“When people are trying to create a personal brand… they must be always on,” says Ilana Gershon, author of Down and Out in the New Economy. This might mean updating social media feeds several times a day with carefully curated content, palatable to the people they may want to socialise or work with.
This, she says, “introduces a new way of constantly policing yourself. It forces you to be far more instrumental about your personal life, seeing yourself as a perpetually performing for a business-driven gaze.”
Competition to outperform rivals is made more acute by the fact that it’s relatively cheap to buy artificially generated Facebook likes, Instagram followers, Twitter retweets, and all the other metrics of social-media success.
The British author Ella Woodward, who runs the healthy-eating blog Deliciously Ella and has more than a million Instagram followers, has spoken about her social-media burnout in interviews. “It’s easy when you work in a digital world that doesn’t stop, to never stop,” she told the marketing magazine Campaign, “and therefore share every aspect of your life. You can get quite exposed, and the bigger you are, the more you’re going to attract criticism.”
Against this backdrop, Sandberg’s opinion of personal branding could signal the death knell of the concept.
Others, however, believe the idea has merit.
Jennifer Holloway, a personal-branding consultant who lives in the Yorkshire Dales, says the criticism is based on a misunderstanding. “It’s not fakery,” she says of creating a personal branding strategy. “It’s ‘What brand am I already?’”
Holloway sees the process in practical terms. People form an idea of you based on what you say, how you act and what you look like, anyway. Why not spend some time thinking about your best qualities and idiosyncrasies, so that your online profiles are warm, genuine and positive, and you have a clear answer to questions like, “What do you do?”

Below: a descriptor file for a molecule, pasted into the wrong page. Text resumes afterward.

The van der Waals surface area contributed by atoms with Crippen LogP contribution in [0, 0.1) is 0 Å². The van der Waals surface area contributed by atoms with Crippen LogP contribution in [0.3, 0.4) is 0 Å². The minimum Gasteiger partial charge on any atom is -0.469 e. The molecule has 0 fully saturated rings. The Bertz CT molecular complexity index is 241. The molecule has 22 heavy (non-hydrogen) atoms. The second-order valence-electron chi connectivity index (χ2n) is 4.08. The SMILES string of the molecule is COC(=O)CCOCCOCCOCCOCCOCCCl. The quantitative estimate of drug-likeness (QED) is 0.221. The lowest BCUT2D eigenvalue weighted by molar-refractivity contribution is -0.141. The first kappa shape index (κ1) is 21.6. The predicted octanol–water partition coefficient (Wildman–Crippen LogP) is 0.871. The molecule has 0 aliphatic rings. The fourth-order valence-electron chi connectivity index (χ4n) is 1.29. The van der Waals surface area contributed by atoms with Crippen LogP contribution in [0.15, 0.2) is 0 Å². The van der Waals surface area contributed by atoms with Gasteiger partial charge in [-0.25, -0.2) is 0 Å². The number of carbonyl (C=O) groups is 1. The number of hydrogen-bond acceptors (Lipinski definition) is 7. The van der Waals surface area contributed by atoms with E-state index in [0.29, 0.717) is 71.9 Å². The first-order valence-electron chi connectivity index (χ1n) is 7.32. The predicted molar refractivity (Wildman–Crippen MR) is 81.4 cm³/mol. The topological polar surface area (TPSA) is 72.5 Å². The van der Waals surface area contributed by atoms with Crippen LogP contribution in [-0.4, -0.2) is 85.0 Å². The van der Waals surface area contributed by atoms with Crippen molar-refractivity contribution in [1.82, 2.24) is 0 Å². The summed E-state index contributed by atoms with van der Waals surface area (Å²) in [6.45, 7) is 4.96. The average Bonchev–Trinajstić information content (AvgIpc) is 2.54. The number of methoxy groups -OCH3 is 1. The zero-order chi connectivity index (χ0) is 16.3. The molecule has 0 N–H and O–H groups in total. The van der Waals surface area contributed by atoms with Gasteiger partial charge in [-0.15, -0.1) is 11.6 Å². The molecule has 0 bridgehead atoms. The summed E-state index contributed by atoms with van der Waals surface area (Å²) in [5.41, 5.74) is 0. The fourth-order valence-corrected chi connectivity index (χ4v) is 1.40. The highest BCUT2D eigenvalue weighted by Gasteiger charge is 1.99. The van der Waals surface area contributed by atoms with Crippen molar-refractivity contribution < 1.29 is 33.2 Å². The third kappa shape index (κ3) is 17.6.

Her key advice: “Do not try to second guess, ‘What kind of person would this employer like and how do I become that?’ Don’t expect to have a personal brand that everybody loves. It’s about subtlety and authenticity.” She also advises against going overboard, saying that it’s better to stick to one social-media platform and do it well than to stretch yourself too thin.
Molly Crist and Katerina Clauhs Dhand have figured out how to strike this balance. Two millennial-age sisters from Philadelphia in the US who launched a boutique travel company, Onward Travel, in 2014, they share some of Sheryl Sandberg’s scepticism about personal branding while realising that they can’t avoid it completely.
Visitors to the website can watch a video of the sisters eating pho, drinking margaritas, and describing their upbringing on a farm in Pennsylvania, where their mother and grandmother had been running cookery classes since the early 1990s. “It could be much more polished,” Dhand says, “but it shows who we are, it’s a little silly. I hope it communicates that we’re real people and that inspires trust.”
Crist acknowledges that “it’s important to communicate our story and ourselves to our customers,” but says it’s not worthwhile to push the personal branding past a certain point. For example, Onward Travel is on the usual social media platforms, but, Crist explains, “it’s not our number one priority. We have learned that they take an incredible amount of time and thought to manage, and neither of us are overly inclined to share online in the first place.”
She’s glad that, unlike some influencers or life coaches who are reliant on self-promotion, “we are ultimately selling a guided tour, we’re not selling ourselves.”